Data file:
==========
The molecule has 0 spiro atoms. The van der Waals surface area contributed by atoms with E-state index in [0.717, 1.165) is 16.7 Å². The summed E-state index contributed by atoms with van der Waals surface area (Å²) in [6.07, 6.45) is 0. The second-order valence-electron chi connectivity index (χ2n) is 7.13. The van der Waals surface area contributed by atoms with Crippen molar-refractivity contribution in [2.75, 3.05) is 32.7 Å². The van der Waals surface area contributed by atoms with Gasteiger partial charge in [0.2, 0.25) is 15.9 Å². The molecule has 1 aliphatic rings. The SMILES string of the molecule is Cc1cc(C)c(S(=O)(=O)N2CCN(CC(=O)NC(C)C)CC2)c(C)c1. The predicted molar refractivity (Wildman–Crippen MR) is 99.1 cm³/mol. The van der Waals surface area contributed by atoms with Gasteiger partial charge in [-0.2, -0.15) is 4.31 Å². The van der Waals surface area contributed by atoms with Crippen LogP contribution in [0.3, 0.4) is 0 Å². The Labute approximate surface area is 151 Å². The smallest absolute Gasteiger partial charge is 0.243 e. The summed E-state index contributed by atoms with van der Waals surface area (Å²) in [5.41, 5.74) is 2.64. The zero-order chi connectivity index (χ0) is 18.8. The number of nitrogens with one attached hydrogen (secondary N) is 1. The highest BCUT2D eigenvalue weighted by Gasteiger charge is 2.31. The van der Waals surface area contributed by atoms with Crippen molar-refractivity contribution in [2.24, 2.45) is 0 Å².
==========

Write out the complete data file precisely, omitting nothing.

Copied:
The molecule has 0 spiro atoms. The van der Waals surface area contributed by atoms with E-state index in [0.717, 1.165) is 16.7 Å². The summed E-state index contributed by atoms with van der Waals surface area (Å²) in [6.07, 6.45) is 0. The second-order valence-electron chi connectivity index (χ2n) is 7.13. The van der Waals surface area contributed by atoms with Crippen molar-refractivity contribution in [2.75, 3.05) is 32.7 Å². The van der Waals surface area contributed by atoms with Gasteiger partial charge in [0.2, 0.25) is 15.9 Å². The molecule has 1 aliphatic rings. The SMILES string of the molecule is Cc1cc(C)c(S(=O)(=O)N2CCN(CC(=O)NC(C)C)CC2)c(C)c1. The predicted molar refractivity (Wildman–Crippen MR) is 99.1 cm³/mol. The van der Waals surface area contributed by atoms with Gasteiger partial charge in [-0.2, -0.15) is 4.31 Å². The van der Waals surface area contributed by atoms with Crippen LogP contribution in [0.3, 0.4) is 0 Å². The Labute approximate surface area is 151 Å². The smallest absolute Gasteiger partial charge is 0.243 e. The summed E-state index contributed by atoms with van der Waals surface area (Å²) in [5.41, 5.74) is 2.64. The zero-order chi connectivity index (χ0) is 18.8. The number of nitrogens with one attached hydrogen (secondary N) is 1. The highest BCUT2D eigenvalue weighted by Gasteiger charge is 2.31. The van der Waals surface area contributed by atoms with Crippen molar-refractivity contribution in [2.24, 2.45) is 0 Å².